West Virginia: used to be "almost heaven," now is hell for some residents near natural gas operations

Earlier this week the West Virginia legislature passed a bill to create some new rules for natural gas drilling in the Marcellus shale. It's a perfect example of the vicious cycle we have seen around the country -- residents complain about contaminated water and poisoned air, states pass bills that create some new rules that don't do all that is necessary to reduce risk to public health and the environment, more people complain as the industry continues to expand, states go back to the drawing board. We have recently seen this in Ohio, Pennsylvania, and Colorado. States should instead be jumping ahead of the curve (and they are perfectly capable of doing so because the better technologies are not rocket science), but they're not.

The West Virginia Surface Owners' Rights Organization (WVSORO) says: "We are beyond disappointed that the Governor and Legislature weren't willing to do more for surface owners to help them have their rights recognized and respected." They have details on the legislation on their website. WVSORO points out one highlight of the bill: For horizontal wells only, drill cuttings and other drilling waste can only be buried on someone's property if the surface owner consents. It takes so much to shock me these days, but I honestly cannot believe that the West Virginia Governor’s bill would have continued to allow on-site burial of toxic waste on a surface owner's land without their consent. Unbelievable.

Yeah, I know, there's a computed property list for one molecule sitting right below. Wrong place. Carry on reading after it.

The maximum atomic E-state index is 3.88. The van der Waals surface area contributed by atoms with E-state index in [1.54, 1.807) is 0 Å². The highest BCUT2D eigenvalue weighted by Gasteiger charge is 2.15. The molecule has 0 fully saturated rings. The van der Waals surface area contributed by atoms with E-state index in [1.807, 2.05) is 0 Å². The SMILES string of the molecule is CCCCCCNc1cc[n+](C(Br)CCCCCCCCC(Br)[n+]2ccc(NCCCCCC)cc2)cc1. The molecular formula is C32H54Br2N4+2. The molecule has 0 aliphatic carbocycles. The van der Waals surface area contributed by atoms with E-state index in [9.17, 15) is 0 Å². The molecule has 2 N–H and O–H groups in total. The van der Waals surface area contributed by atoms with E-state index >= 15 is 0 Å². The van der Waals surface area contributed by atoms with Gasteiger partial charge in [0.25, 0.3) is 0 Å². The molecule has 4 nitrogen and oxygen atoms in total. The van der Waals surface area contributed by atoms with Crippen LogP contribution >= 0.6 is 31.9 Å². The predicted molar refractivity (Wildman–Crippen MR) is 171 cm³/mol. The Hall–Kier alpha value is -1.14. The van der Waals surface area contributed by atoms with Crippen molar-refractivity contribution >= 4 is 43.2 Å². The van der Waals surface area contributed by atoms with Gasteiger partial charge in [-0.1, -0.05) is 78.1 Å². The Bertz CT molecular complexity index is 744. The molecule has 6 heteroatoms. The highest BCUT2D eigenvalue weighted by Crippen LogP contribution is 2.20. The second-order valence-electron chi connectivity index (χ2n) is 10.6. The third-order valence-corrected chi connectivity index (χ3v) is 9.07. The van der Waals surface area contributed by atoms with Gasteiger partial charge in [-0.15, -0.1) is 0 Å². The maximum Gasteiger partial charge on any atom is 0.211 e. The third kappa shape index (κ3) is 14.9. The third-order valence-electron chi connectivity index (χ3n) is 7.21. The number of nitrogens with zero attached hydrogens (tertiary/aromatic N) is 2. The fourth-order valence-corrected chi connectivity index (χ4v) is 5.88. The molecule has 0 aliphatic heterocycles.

The bill also increases fees so that the state can hire more inspectors. That's a good thing.

But a guest editorial in the Huntington News points out that the bill provides more protection for trout than for humans.

What's it like to be in West Virginia drilling hell? There's a good feature story that relates what West Virginia residents are facing, just published in Guernica, an on-line magazine.